But I have not gone. The last time I remember going to the doctor was as a 20-something professional. I had to get a checkup from a general practitioner in order to get the life insurance policy my girlfriend at the time wanted us to get. (I'm still not sure what happened to that policy! Gimme my money!) This was at an NYU medical center at the edge of the Financial District in Manhattan. I walked in, he asked me some questions, each one feeling like a couched judgment. I wanted out every second of that visit, and I was convinced he could care less about my wellbeing. I was sad and suicidal, did I think I could tell him?


Or the times I've called Quest Diagnostics to get a last minute STD suite of tests, watching them fill vial after vial with my bright red life-force. Doing this because the girl who just broke up with me to get back with her ex called me panicked, and accusing me of "giving her something." Meeting her in Washington Square Park, armed with the results and an air of gloating dipped in longing, "It wasn't me, sweetheart."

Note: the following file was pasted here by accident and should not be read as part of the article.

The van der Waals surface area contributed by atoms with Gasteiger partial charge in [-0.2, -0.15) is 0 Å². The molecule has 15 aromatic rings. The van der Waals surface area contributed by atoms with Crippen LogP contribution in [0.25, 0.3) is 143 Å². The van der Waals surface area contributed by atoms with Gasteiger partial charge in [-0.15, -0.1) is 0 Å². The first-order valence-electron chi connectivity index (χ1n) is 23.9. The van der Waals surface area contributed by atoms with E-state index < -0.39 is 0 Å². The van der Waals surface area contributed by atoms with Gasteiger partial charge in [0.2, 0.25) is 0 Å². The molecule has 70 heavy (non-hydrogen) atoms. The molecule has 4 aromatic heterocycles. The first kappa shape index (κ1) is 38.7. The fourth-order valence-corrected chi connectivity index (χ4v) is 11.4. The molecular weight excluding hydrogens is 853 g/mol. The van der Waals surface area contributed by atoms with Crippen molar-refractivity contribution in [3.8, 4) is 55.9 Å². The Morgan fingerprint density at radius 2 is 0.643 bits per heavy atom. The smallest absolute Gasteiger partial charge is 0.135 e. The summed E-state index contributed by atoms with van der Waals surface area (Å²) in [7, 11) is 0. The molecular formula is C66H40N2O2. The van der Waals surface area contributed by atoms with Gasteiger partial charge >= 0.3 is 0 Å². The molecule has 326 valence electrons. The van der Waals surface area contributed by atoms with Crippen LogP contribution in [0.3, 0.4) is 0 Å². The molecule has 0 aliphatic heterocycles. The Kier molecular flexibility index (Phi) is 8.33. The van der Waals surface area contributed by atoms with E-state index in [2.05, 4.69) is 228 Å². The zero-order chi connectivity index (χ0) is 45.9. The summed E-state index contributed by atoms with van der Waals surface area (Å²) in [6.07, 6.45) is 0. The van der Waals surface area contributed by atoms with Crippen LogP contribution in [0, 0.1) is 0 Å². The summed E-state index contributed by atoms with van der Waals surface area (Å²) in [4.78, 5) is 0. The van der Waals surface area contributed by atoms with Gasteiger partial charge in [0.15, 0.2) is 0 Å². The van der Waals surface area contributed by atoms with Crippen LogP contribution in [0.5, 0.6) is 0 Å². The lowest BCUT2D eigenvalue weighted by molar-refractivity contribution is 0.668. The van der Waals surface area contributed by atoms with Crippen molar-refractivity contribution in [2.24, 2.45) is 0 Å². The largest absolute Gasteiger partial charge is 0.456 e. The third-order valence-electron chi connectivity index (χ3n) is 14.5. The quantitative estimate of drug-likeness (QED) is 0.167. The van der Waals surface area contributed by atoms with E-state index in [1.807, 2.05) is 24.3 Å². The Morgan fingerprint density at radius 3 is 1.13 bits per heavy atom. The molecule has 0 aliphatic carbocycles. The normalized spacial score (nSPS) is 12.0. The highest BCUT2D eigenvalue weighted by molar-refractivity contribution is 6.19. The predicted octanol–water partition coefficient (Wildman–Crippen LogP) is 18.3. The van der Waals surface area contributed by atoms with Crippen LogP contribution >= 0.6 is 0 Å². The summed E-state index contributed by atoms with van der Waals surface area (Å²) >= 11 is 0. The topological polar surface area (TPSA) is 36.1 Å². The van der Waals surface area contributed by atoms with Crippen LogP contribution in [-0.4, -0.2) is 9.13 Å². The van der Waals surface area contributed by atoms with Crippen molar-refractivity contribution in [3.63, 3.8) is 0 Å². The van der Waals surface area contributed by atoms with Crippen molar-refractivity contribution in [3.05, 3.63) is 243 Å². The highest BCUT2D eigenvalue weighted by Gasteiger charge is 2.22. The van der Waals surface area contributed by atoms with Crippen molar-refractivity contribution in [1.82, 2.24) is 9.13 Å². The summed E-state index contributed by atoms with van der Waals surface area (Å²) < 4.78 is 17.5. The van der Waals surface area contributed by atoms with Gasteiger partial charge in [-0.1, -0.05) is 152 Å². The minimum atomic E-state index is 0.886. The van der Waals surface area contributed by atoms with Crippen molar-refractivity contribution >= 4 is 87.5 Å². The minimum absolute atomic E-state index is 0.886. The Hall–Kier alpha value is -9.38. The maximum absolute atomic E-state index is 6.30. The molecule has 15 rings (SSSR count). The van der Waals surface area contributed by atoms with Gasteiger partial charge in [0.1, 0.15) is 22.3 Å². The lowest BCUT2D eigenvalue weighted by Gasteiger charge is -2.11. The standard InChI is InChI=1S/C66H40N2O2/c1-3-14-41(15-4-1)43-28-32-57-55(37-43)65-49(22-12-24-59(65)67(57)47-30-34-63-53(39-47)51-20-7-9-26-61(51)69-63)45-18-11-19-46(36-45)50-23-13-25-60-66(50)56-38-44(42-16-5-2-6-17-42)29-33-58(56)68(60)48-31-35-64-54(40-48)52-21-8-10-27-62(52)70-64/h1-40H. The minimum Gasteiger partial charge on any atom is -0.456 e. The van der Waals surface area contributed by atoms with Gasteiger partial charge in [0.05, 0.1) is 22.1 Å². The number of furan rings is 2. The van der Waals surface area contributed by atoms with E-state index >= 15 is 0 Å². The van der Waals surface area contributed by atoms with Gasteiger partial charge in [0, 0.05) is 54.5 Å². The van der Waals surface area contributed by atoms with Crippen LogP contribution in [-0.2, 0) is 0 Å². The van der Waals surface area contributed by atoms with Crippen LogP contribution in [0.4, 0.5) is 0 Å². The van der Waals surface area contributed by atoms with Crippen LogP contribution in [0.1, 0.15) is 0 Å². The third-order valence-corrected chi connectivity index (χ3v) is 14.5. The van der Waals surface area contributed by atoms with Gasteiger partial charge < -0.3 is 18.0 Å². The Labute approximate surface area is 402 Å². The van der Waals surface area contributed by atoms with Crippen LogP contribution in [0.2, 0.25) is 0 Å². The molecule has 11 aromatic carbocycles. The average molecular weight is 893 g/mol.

I HATE DOCTORS. I hate it, and I know I need a colonoscopy. I made a deal with my late sixties dad that we'd both consider getting one. This was a milestone. When tomorrow comes, and I'm back on Obamacare or Medicaid or whatever they call this ridiculous state stuff (which they penalize you for if you don't have, apparently?) it'll allow me to put it off until something gets me really sick and kills me.

But I know I should go. I should trust these institutionalized protectors of health to listen to me, see me as a person, put my best interest at heart. But the fact is, I can't. I see them as arms of a system designed to dehumanize people. The dissociative looks on the underpaid PAs faces, the armed security in the ER, the bills that will break your life. I'd rather just not.

And every once in a while, I run across the metaphorical equivalent of a doctor with the ability to care the size of a pro-football player's bicep, and it makes me reconsider my fears, shame, and sad memories. Maybe one day I'll let them strap me down again. I do a pain filled happy-dance (ankle, knee, hip). Not today.